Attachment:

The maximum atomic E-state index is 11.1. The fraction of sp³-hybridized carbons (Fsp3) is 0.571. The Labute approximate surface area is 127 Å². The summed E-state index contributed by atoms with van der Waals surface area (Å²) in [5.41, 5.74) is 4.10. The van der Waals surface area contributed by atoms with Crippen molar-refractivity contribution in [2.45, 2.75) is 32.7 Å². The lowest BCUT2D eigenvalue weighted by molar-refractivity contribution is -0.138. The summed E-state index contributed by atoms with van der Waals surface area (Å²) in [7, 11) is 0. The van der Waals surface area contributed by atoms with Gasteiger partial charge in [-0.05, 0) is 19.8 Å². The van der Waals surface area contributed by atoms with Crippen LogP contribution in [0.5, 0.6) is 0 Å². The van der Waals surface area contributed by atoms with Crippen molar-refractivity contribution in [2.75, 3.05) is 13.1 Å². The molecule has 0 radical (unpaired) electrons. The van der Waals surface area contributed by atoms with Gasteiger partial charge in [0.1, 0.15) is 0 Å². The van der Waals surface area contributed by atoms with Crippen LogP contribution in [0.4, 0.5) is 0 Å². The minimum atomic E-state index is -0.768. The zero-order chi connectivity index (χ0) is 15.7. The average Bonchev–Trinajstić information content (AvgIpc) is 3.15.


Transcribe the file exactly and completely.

The maximum atomic E-state index is 11.1. The fraction of sp³-hybridized carbons (Fsp3) is 0.571. The Labute approximate surface area is 127 Å². The summed E-state index contributed by atoms with van der Waals surface area (Å²) in [5.41, 5.74) is 4.10. The van der Waals surface area contributed by atoms with Crippen molar-refractivity contribution in [2.45, 2.75) is 32.7 Å². The lowest BCUT2D eigenvalue weighted by molar-refractivity contribution is -0.138. The summed E-state index contributed by atoms with van der Waals surface area (Å²) in [7, 11) is 0. The van der Waals surface area contributed by atoms with Gasteiger partial charge in [-0.05, 0) is 19.8 Å². The van der Waals surface area contributed by atoms with Crippen LogP contribution in [0.5, 0.6) is 0 Å². The van der Waals surface area contributed by atoms with Crippen molar-refractivity contribution in [2.75, 3.05) is 13.1 Å². The molecule has 0 radical (unpaired) electrons. The van der Waals surface area contributed by atoms with Gasteiger partial charge in [0.1, 0.15) is 0 Å². The van der Waals surface area contributed by atoms with Crippen LogP contribution in [0.4, 0.5) is 0 Å². The minimum atomic E-state index is -0.768. The zero-order chi connectivity index (χ0) is 15.7. The average Bonchev–Trinajstić information content (AvgIpc) is 3.15.